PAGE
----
Making Arrangements: Hydrangeas

Making Arrangements: Hydrangeas

Half the fun of growing hydrangeas is cutting buckets of blooms and using them in tabletop arrangements. So, we went looking and found lots of great ideas for bouquets that showcase this summer classic. Each are pretty simple to make and have something unexpected happening (though there’s nothing wrong with a few cottage-y stems in a pitcher or upscaled in a crystal vase!)

Here are a few we love. Which is your favorite? Message me in the comments section.

So Easy, So Chic

Hydrangeas are such team players! Here they are in an arrangement with cut stems of agapanthus (blue flower), mock orange (variegated leaf) and freesia. Crazy good.

Gathered from all corners of the garden!


Rich and Ripe

A crock overflows with blue hydrangeas, dahlias, and pink roses. The kicker here is the blackberries tumbling out the sides. (Blue Enchantress® Hydrangea in very acid soil would yield this purple!)

Formal Country

Soft mopheads of white hydrangeas (a mix of Annabelle Hydrangea and White Bigleaf Hydrangea) are the ideal foil for golden garden roses and snips of yarrow, ferns, and daisies.


On the Wild Side

Loose and just a bit messy, this romantic display is just Nikko Blue Hydrangea with cut grapevines and locust boughs. All those shapes of different leaves make the blue mops really pop. You can do this!

Just a Touch of Whimsy

What’s more fanciful than amaranthus dripping from a bouquet? For that you need structure, which comes from masses of hydrangeas (including Little Lime® and Merritt’s Beauty) and a few pink roses.


Bit of Everything (and what’s that?)

THAT is bunches of blueberries in various stages of ripeness. Hues of the berries are mirrored in the hydrangeas and lilies. (Love this? It’s Snow Queen Oakleaf and Seaside Serenade® Cape Cod.)


Upcycle those blue mason jars you have in the pantry by filling with hydrangeas (this is Wedding Ring in acid soil) and a few white roses. Add texture (and fragrance) with sprigs of eucalyptus.

Shades of White and Lime


Plucked from Shade

How unexpected and fabulous is this? Raid the shade border for leaves from hosta and acuba and a few fern fronds to add an ombre of greens to Candy Apple™ hydrangeas.

Meadow-y Magic

Is there anything in the garden not made better with the addition of grasses? Plumes add froth to a loose clutch of hydrangeas (Madame Emile Mouillere), Bells of Ireland, and a few soft tree leaves.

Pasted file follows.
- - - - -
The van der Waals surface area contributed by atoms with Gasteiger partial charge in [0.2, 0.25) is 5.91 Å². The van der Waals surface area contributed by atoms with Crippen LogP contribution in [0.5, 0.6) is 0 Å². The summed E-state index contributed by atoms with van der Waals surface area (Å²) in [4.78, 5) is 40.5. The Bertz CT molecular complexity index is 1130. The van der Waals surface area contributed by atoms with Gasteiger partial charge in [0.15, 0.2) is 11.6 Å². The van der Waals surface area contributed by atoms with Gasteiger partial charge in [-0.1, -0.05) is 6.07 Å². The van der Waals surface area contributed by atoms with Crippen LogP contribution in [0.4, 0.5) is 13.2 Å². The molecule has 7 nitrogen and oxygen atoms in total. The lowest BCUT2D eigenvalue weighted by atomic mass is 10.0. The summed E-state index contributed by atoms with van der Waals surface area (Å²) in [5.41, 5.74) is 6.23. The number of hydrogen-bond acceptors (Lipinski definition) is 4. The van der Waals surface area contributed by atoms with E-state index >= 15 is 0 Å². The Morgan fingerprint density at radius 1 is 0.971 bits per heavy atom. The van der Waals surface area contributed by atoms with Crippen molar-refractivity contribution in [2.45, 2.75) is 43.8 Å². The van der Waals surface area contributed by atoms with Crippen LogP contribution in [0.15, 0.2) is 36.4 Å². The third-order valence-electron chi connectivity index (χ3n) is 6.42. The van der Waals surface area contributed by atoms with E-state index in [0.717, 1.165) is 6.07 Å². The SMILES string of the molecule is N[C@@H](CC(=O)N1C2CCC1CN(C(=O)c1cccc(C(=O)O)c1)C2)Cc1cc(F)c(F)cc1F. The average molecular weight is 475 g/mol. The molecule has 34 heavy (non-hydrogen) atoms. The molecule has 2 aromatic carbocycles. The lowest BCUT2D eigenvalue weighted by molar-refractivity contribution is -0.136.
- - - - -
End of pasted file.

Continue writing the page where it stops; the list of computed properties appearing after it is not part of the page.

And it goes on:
One Color Keeps it Easy


Quick, Easy, and Instagram-Worthy 

We love all the mix and match plays of color and texture seen here in many of these arrangements, but there’s something so soigné about one color, one flower, one idea done well.

Metal vases in pure white are filled with dozens of panicle hydrangeas (this is Strawberry Shake™ ). These flowers start out white before aging to pink and finally a creamy-green. A must-have for glammy arrangements.

(You’re going to ask so here it is–that’s Toki Clematis in the far right corner.)

Simple, but so plush


Three Vases

And three blooms. That’s all this is. Purchase vases in three different heights (these range from 4-in. to 8-in.) then clip three stems to create levels. (This is Seaside Serenade® Hamptons hydrangea.)

Dressed to Thrill

Who’d have thought wrapping an old jar with twine would yield something so refined and easy-elegant! Add Mini Penny™ Royal Majestics® hydrangeas and line down the center of the dinner table.


No-Fail Fabulous

Perfect for an end table, nightstand, or outdoor dining table, a huge handful of the biggest, bluest hydrangeas (Let’s Dance® Rhythmic Blue™ Hydrangea) in a cylindrical glass vase is everything.

Iron and Ice

The mix of metallic and white hydrangeas never fails to work. This planter is filled with florist foam into which cutting of lacecap hydrangeas are inserted. Modern, sleek, but warm, too.

Image Credits: (top) original source unknown; Row 2 (left) Living At Home, (right) original source unknown; Row 3 (left) Gardenista, (right) original source unknown; Row 4 (left) Ariella Chezar, (right) Huffington Post; Row 5 (left) MODwedding, (right); Row 6 (left) Saltbox Treasures, (right) Rick’s Flowers; Row 7 (left) Shutterstock, (right) original source unknown.

Excellent Hydrangeas for Cutting Flowers

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